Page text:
If Facebook made us information hoarders, Twitter made us vacuous and indifferent. Egocentric status updates aside, Twitter has given us the ultimate in the digital millennium: the 1-click revolution.
The Iranian elections of 2009 saw the internet, through Twitter, marshal itself against a mysterious foe. Icons were changed, timezones were updated, and Twitter was used to spread the message across countries and networks. Fantastic, the media responded – look at the success of social media. It’s not just a buzzword after all!
It’s only when we realise that the internet is as prone to the next big thing as print media is that we discover the apathy factor. It only takes a small event – a new Harry Potter movie, Michael Jackson dying – and suddenly the bloody revolution in a distant Middle Eastern country isn’t the top trending topic any more. Passive web users, satisfied they played their part in challenging an oppressive regime, can now move on to the next topic, having retweeted the revolution and negated the guilt in their mind for their own cushy existence. Take a look at the issues closer to home for the westerner, however, and see if you can guess their political involvement there. Fascist politicians elected to office in Europe? Not so easy to tweet them out then. Allegations of election stealing in the United States? Time to sign an internet petition to “impeach Bush”.
As wonderful as the advent of the internet is, it has also handed us on a plate the tools to become lazy, thoughtless and apathetic. Like alcohol or drugs, the internet can only amplify an existing character. The difference here is that the shouting drunk on a street corner can now be heard by a million people, and the ranting stoner with his conspiracy theories has started a blog. Suddenly everyone on your friends list is eager to tell you that they like “Cuddles in bed” or “Getting drunk”. It’s like everybody you know is becoming less interesting all at once. We strive and hurry to throw ourselves into boxes, to stand up and be counted along with everybody else. While the internet is a refuge for the new, the unique, the creative, it has equally become the bandwagon of bandwagons, beckoning you to become another number in the system.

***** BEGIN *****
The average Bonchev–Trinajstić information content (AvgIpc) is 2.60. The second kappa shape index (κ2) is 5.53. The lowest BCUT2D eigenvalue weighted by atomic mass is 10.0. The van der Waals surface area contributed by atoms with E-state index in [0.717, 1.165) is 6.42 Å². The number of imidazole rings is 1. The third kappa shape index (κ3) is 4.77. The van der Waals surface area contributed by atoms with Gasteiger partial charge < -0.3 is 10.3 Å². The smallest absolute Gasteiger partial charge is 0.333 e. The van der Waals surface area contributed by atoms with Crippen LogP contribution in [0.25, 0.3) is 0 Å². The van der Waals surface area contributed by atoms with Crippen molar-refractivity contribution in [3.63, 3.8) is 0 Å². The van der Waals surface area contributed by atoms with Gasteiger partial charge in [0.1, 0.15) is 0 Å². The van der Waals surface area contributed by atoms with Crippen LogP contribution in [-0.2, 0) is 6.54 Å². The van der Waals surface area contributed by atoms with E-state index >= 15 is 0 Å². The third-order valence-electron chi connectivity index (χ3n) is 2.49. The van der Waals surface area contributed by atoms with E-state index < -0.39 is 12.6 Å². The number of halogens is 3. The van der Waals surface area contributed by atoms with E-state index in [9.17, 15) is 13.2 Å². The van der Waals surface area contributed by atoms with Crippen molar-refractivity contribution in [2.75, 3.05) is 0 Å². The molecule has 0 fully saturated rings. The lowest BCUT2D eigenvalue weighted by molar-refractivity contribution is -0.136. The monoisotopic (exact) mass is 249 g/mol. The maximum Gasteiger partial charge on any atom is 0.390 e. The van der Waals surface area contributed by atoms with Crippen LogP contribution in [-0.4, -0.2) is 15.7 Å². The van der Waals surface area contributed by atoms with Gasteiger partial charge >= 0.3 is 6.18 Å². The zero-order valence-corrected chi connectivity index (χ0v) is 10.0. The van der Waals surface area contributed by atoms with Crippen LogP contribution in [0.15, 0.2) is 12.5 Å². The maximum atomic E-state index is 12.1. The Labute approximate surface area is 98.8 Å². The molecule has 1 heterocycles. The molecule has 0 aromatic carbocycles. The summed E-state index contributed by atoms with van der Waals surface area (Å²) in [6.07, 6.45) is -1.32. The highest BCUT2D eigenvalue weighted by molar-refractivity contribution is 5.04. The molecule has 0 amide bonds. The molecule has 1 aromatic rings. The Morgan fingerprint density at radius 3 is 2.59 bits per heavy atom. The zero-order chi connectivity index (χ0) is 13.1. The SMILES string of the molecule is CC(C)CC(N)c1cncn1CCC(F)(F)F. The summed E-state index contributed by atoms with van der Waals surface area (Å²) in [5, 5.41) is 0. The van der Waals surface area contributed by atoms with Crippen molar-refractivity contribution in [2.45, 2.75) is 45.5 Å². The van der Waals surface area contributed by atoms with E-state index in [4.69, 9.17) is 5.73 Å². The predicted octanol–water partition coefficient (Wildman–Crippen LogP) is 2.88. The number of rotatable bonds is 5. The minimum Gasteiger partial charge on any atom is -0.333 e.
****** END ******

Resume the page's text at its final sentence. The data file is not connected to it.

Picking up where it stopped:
So what’s to be done? Stop stupid people from using the internet? In serious terms, there”s nothing we can do except wait. Eventually there will be a realisation: a point when the digitisation of everything about us and the reveal-all nature of the users cross over to produce a catastrophe. It could be a data leak, a mass identity theft, a wrongful arrest or a global credit card scam. Who knows? But it seems likely that at some future date, people will wonder why our generation were so happy to idly sit by and tell everyone everything.
And what will we be left with? Ultimately we’ll be sat at our desks, desparately refreshing the page to see if anyone’s posted a new tweet or joined a group. Facebook will feature live streaming clips so you can broadcast your wedding, dance recital, or more likely, uninformed views on politics, pop culture or society. We’ll click a banner ad to stop poverty in Africa. We’ll sign petitions to free hostages. We’ll join a Facebook “protest” group and the anger and outrage that once motivated past generations will be converted from this clunky analogue form into digital emptiness.
Don’t mistake me for a paranoid conspiracy theorist. I don’t believe Facebook and Google want to scrutinise our very souls, or sell them to the devil. And I have nothing against people wanting to share their pictures, join groups with like-minded individuals, or tell everyone that their dog just had puppies. But when the day comes that it’s just easier to click buttons to communicate and we don’t have to emote beyond typing “:)”, I’ll be logging off.